I may be as thick as cold dino oil but I seem to have missed the point ... what was it again?
Obviously, but I'll happily put you back on track.

My point is that synthetic oil is vastly superior to conventional oil in both lubricating and heat removal. Clearly, from my examples, it is not a one-size fits all proposition as your Red Herring attempts to make it out to be. The oil used in an gearbox, isn't the same as the oil in a turbine engine or in an aircraft piston engine, or a high-rev racing oi, or heavy duty engines, but in all cases, a synthetic product will outperform a conventional one, both intended for that application.

My point is that synthetics are superior to their conventional counterparts, and your response is that conventional oils are good enough. In some cases, 3 in 1 Oil may be good enough, but that isn't my point, which boils down to "better", not "good-enough". You are debating a different debate. I believe that tacticis called a "Strawman"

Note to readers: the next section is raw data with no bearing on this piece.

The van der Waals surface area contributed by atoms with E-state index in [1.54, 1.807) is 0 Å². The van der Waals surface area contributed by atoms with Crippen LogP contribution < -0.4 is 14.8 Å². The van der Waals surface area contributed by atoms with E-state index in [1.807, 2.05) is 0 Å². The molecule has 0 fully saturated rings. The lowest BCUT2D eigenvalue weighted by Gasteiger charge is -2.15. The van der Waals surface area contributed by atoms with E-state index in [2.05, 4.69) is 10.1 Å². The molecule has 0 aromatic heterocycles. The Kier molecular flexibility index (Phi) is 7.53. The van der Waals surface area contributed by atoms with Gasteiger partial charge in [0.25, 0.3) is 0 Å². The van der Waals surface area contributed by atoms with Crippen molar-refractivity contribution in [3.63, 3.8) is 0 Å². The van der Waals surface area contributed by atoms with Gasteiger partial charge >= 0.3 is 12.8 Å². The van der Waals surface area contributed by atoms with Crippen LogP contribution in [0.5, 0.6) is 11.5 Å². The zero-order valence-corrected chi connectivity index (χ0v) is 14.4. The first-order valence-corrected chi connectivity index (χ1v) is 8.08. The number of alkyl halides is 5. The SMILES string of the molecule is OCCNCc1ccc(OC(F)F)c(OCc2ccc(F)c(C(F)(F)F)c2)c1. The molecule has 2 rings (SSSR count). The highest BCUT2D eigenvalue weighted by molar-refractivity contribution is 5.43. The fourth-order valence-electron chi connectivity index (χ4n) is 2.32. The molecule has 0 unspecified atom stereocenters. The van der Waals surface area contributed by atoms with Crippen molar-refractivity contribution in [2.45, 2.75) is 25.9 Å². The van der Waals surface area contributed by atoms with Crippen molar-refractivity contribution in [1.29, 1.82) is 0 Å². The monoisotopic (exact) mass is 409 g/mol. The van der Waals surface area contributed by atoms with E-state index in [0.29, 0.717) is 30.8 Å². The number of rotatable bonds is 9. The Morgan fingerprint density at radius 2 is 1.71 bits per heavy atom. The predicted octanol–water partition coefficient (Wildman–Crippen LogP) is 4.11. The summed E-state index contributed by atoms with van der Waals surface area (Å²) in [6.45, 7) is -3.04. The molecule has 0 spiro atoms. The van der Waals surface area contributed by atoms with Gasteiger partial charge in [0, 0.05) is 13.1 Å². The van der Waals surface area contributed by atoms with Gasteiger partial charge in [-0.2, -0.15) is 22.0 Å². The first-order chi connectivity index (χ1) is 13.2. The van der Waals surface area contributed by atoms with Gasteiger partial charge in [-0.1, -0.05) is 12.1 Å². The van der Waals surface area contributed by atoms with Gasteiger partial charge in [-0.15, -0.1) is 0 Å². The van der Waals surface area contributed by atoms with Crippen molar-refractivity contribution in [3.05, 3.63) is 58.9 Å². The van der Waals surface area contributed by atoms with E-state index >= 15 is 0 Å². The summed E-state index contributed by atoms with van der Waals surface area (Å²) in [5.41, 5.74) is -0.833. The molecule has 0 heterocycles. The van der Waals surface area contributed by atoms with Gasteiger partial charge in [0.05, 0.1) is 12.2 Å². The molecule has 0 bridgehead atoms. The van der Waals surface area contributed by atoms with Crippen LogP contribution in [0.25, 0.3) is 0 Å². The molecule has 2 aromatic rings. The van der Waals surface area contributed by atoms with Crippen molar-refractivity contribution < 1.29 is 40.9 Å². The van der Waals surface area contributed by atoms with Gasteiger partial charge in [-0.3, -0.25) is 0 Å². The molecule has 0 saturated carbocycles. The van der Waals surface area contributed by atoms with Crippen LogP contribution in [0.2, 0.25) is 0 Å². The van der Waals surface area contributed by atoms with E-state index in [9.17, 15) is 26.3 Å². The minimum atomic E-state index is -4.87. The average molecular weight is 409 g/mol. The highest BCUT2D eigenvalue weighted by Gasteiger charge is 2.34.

And, and I know this is off topic, all-ceramic ball bearings are vastly superior to steel ones, and in a marine environment, their resistance to corrosion may, all by itself, justify the add'l cost, but that is a gauntlet for a different thread.
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Old 11-19-2013, 09:38 AM   #78
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Now if Robert only had some remedies for the real maintenance issues that plague us ----------------
Well, there is Single Malt, Irish Whisky, Rye Whiskey, Canadian Whiskey, Bourbon, and, in a pinch, Gin and Rum.
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Old 11-19-2013, 09:47 AM   #79